Stanzaic Morte Arthur

General Information

(N)IMEV: 1994
Form: 8-line stanza rhyming abababab
Date of Composition: c. 1350
Place of Composition: North Midlands
Keywords: Accused Queen, Bedchamber, Conquest, Disease, Disguise, Dreams, Exile, Familial Discord, Forest, Friendship, Heraldry, Hunting, Incest, Marriage, Military Combat, Mistaken Identity, Other-world, Penance, Quest, Religious Figures, Religious Spaces, Sacrament, Secular Spaces, Sexual Encounters, Siege, Supernatural, Tournament, Treachery

Plot Summary

Plot summary image

Four years after finding the Holy Grail, Arthur holds a tournament at Winchester. Lancelot attends in disguise, wearing the sleeve of Lord Ascalot’s daughter, though he does not return her love. He is wounded and retires to Ascolot, where his injuries prevent him attending the next tournament. Bors, Lionel and Ector eventually discover him, but by the time Gawain arrives, Lancelot has departed. The maiden tells Gawain that Lancelot was her lover and he returns to Camelot, innocently informing Arthur and Guinevere.

Lancelot briefly returns to court but Guinevere upbraids him for taking a new lover and he departs again, offended. While he is away, Guinevere is falsely accused of poisoning a Scottish knight and condemned to death unless a champion fights for her. Arthur and Gawain discover a boat containing the maid of Ascolot’s body and a letter blaming her death on Lancelot’s rejection: Gawain admits his mistake to a furious Guinevere. [The trial continues] but many of Arthur’s knights suspect the queen and only Bors accepts the challenge. Finally, Lancelot anonymously defeats Guinevere’s accuser, and the court is joyfully reconciled.

Some knights, however, are discontented. Gawain’s brother Agravain reveals Lancelot and Guinevere’s affair to Arthur and ambushes them in her chamber. Enraged, Lancelot kills Agravain and leads his men out of Camelot, rescuing Guinevere but slaying Gawain’s other brothers. Vowing revenge, Gawain and Arthur besiege Lancelot in Joyous Garde. The battle rages until the Pope intervenes and Lancelot surrenders the queen, still protesting her innocence. Arthur allows Lancelot to return to his own lands in Brittany, but Gawain rebuffs his attempts at reconciliation and vows to follow him.

Lancelot fortifies his lands and Arthur sails to Brittany, leaving Mordred as regent. At Gawain’s urging, the king refuses Lancelot’s offer of peace and besieges his city. Many die until, after six months, Lancelot reluctantly agrees to fight Gawain. Aware that his opponent’s strength wanes after midday, Lancelot wounds Gawain badly. As soon as he recovers, Gawain repeats his challenge and is wounded again. They are about to fight a third time when Arthur learns that Mordred has usurped his crown, Guinevere has retreated into the Tower of London and the Archbishop of Canterbury has been hounded into the forest.

Arthur returns to Dover where Gawain is slain in a bitter battle. Furious, the king gathers his armies and arranges another confrontation. Instructed by a vision of Gawain, he attempts to negotiate with Mordred but a mistakenly drawn sword sparks a great battle in which everyone dies except Arthur, Lucan, Bedevere and Mordred. Arthur kills Mordred, but is mortally wounded. The two knights carry their king to a chapel, where Lucan dies. At Arthur’s command, Bedevere reluctantly casts Excalibur into the sea, before helping the king into a mysterious ship.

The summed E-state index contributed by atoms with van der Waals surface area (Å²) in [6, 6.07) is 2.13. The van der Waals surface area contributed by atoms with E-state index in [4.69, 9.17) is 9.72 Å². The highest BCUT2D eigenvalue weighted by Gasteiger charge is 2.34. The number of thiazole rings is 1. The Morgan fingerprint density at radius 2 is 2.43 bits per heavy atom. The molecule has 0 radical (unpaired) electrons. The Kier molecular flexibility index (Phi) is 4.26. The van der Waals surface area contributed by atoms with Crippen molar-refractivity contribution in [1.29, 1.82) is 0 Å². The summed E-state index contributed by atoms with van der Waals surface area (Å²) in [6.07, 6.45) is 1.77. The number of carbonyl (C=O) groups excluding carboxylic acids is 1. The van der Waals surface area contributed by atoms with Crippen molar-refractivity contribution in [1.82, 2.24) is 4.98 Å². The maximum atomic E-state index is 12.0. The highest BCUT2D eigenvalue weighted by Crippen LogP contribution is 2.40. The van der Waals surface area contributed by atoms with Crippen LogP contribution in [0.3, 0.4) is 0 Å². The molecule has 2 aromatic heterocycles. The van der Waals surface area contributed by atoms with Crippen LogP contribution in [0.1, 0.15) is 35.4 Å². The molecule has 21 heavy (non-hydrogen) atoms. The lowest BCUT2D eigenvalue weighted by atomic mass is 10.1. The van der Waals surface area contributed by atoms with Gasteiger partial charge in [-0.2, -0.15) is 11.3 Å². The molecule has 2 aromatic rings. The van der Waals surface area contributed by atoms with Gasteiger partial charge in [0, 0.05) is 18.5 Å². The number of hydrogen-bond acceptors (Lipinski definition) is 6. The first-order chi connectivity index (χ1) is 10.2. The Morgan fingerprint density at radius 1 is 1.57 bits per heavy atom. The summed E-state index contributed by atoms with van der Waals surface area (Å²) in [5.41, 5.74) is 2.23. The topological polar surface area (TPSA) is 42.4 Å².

Alone, Bedevere wanders until he discovers a chapel containing Arthur’s tomb, presided over by the former Archbishop. Meanwhile, Lancelot arrives to help the king. Learning that he is too late, he seeks out Guinevere at Amesbury, where she has become a nun. She keeps her religious vows and he departs, pledging to take orders himself. He arrives at the chapel and joins Bedevere, becoming a hermit/priest along with Bors and seven other former knights. After seven years, Lancelot dies a holy death and his companions bury him at Joyous Garde, where they are joined by Ector. They all process to Amesbury, where Guinevere has also died, and bury her next to Arthur.

From: Larry D. Benson, King Arthur’s Death. Exeter: University of Exeter Press, 2003.
Manuscript: London, British Library, MS Harley 2252


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London, British Library, MS Harley 2252 (folio: 86r-133v)Early 16th century, London. Unique copy. 3969 lines.

Modern Editions

A. V. C. Schmidt and Nicolas Jacobs, eds., Medieval English Romances, 2 vols (New York: Holmes & Meier, 1980)Vol. 2. Pp. 135-184. Selections only. Edited from Harley 2252.
F. J. Furnivall, ed., Le Morte Arthur (London and Cambridge: Macmillan and Company, 1864)Edited from Harley 2252.
J. Douglas Bruce, ed., Le Morte Arthure, EETS e.s. 88 (London, New York, Toronto: Oxford University Press, 1903. Rpt. Millwood, N.Y.: Kraus, 1973)Edited from Harley 2252.
Larry D. Benson, ed., King Arthurs Death: The Middle English Stanzaic Morte Arthur and Alliterative Morte Arthure (Kalamazoo, Michigan: Medieval Institute Publications, 1994)Pp. 11-123. Edited from Harley 2252.Available online at:
P. F. Hissiger, ed., Le Morte Arthur: A Critical Edition (The Hague, Paris: Mouton, 1975)Edited from Harley 2252.
S. B. Hemingway, ed., Le Morte Arthur (New York: Riverside Press, 1912)Edited from Harley 2252.
Shunichi Noguchi, ed., Le Morte Arthur (Tokyo: University of Tokyo, 1990)Edited from Harley 2252.
Thomas Ponton, ed., Le Morte Arthur, The Adventures of Sir Launcelot du Lake (London: William Bulmer and Company, 1819)Edited from Harley 2252.


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